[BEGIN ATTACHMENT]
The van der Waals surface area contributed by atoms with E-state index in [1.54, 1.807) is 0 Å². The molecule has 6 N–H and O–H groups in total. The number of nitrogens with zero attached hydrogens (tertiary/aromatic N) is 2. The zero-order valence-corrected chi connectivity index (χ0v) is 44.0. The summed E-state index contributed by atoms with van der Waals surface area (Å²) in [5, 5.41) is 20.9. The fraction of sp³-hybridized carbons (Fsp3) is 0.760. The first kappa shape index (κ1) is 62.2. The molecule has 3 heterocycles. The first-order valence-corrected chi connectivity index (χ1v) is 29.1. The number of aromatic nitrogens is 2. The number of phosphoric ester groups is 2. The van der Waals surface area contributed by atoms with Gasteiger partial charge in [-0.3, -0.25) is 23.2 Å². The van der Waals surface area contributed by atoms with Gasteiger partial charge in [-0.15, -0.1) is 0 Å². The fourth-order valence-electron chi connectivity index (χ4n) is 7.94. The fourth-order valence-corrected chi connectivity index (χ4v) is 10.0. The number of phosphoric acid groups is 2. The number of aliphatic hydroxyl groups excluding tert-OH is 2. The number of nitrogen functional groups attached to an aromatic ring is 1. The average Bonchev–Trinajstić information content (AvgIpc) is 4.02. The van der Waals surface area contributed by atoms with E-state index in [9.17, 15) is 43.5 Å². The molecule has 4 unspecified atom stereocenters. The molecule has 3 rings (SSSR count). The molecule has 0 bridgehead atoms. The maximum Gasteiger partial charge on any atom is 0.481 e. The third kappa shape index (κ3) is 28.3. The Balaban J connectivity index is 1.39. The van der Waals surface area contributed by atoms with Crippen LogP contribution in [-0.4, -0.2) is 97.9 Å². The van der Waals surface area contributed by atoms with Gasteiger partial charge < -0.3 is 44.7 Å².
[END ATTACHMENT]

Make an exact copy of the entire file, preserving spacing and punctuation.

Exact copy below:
The van der Waals surface area contributed by atoms with E-state index in [1.54, 1.807) is 0 Å². The molecule has 6 N–H and O–H groups in total. The number of nitrogens with zero attached hydrogens (tertiary/aromatic N) is 2. The zero-order valence-corrected chi connectivity index (χ0v) is 44.0. The summed E-state index contributed by atoms with van der Waals surface area (Å²) in [5, 5.41) is 20.9. The fraction of sp³-hybridized carbons (Fsp3) is 0.760. The first kappa shape index (κ1) is 62.2. The molecule has 3 heterocycles. The first-order valence-corrected chi connectivity index (χ1v) is 29.1. The number of aromatic nitrogens is 2. The number of phosphoric ester groups is 2. The van der Waals surface area contributed by atoms with Gasteiger partial charge in [-0.3, -0.25) is 23.2 Å². The van der Waals surface area contributed by atoms with Gasteiger partial charge in [-0.15, -0.1) is 0 Å². The fourth-order valence-electron chi connectivity index (χ4n) is 7.94. The fourth-order valence-corrected chi connectivity index (χ4v) is 10.0. The number of phosphoric acid groups is 2. The number of aliphatic hydroxyl groups excluding tert-OH is 2. The number of nitrogen functional groups attached to an aromatic ring is 1. The average Bonchev–Trinajstić information content (AvgIpc) is 4.02. The van der Waals surface area contributed by atoms with E-state index in [9.17, 15) is 43.5 Å². The molecule has 4 unspecified atom stereocenters. The molecule has 3 rings (SSSR count). The molecule has 0 bridgehead atoms. The maximum Gasteiger partial charge on any atom is 0.481 e. The third kappa shape index (κ3) is 28.3. The Balaban J connectivity index is 1.39. The van der Waals surface area contributed by atoms with Crippen LogP contribution in [-0.4, -0.2) is 97.9 Å². The van der Waals surface area contributed by atoms with Gasteiger partial charge < -0.3 is 44.7 Å².